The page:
Fitness, Food, 04.10.2016

Frame-O-Pedia Friday: Metabolism

If you’re not familiar with the Frame-O-Pedia – top right in the website navigation – it’s the Frame-specific answer to all your burning health and fitness related jargon. Our own experts and friends of Frame have cut to the chase with straightforward, concise explanations about anything from Acidophilus to Yin Yoga…

But, just like the Oxford English Dictionary, Frame-O-Pedia is growing, and on the first Friday of every month we will be adding new entries and digging into terms we’ve already included. So if you want to expand your workout lingo, don’t miss our Frame-O-Pedia Friday posts.

Last month saw the launch of our new Lift class at Frame and the chat in the studios is all about how great it is for increasing metabolism… it is common knowledge that a fast metabolism is basically good – it means you can eat more! But have you ever really thought about why this might be the case and how exactly you can influence your metabolism?

Put simply, metabolism is the process of converting fuel (ie. food and drink) into usable energy. Your basal metabolic rate (BMR), or what is usually referred to as your metabolism, is the amount of energy your body needs just to sustain itself – ie. the amount of energy you would need to lie still in bed all day – and it varies from person to person. Of course, the more active you are, the more energy you will burn, but that energy is over and above, and largely unrelated to your BMR. So why do some people have a higher metabolism than others? (What we really mean is, why do some people get to pig out all the time and never gain a pound?)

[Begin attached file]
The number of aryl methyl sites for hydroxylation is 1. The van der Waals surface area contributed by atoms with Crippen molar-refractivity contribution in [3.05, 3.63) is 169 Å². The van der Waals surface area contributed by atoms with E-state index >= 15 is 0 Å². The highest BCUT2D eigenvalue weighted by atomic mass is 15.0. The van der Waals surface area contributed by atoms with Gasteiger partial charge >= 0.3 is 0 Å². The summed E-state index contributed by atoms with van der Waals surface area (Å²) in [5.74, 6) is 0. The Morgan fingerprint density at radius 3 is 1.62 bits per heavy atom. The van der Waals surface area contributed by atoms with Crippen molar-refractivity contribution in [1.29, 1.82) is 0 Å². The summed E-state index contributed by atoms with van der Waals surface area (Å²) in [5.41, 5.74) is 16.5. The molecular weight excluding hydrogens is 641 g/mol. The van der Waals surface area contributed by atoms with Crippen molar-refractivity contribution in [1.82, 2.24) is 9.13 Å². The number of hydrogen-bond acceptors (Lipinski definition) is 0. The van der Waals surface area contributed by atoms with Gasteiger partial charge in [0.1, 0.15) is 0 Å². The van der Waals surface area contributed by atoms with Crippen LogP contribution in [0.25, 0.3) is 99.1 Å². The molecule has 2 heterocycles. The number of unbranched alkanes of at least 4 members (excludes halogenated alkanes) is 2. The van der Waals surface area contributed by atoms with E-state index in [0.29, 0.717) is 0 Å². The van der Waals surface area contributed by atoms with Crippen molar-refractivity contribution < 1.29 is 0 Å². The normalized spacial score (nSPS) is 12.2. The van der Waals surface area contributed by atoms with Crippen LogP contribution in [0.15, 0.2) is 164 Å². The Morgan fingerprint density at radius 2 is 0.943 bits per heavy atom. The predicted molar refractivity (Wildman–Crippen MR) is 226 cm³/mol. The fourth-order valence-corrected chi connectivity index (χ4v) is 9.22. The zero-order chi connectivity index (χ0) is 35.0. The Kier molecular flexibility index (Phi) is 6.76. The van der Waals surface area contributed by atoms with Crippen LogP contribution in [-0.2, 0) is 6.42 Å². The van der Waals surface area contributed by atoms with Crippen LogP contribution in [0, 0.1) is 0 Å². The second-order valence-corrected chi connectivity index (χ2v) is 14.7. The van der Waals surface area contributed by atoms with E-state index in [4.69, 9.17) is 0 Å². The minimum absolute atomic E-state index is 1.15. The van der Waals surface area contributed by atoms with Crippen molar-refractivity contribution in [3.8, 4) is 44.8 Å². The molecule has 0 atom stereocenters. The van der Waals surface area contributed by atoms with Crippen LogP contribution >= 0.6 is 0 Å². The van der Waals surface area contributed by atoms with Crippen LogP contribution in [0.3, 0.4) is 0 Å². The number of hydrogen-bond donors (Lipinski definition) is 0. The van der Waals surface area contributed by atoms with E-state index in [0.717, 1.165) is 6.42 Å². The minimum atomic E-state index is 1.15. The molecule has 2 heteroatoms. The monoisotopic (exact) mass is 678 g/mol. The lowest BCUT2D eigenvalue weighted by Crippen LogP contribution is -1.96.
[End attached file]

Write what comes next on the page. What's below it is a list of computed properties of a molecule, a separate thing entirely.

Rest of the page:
Genetics, no doubt, play a role, and sadly there is not much you can do about that. But muscle cells burn around three times as much energy as fat cells, so it stands to reason that people with more muscle will naturally have a higher BMR. Also, your metabolism can remain increased for hours, even days, after doing exercise as your body is working hard to restore it’s pre-exercise state. This afterburn is particularly significant following high intensity training.

So, back to the Frame Lift class, the combination of weights and movement in high intensity intervals helps to increase muscle density and prolongs afterburn, thus raising your BMR… Ka-ching!

If you’re struggling to get your head around a particular word or expression, just tweet it to us and we’ll do our expert best to enlighten (without confusing) you.

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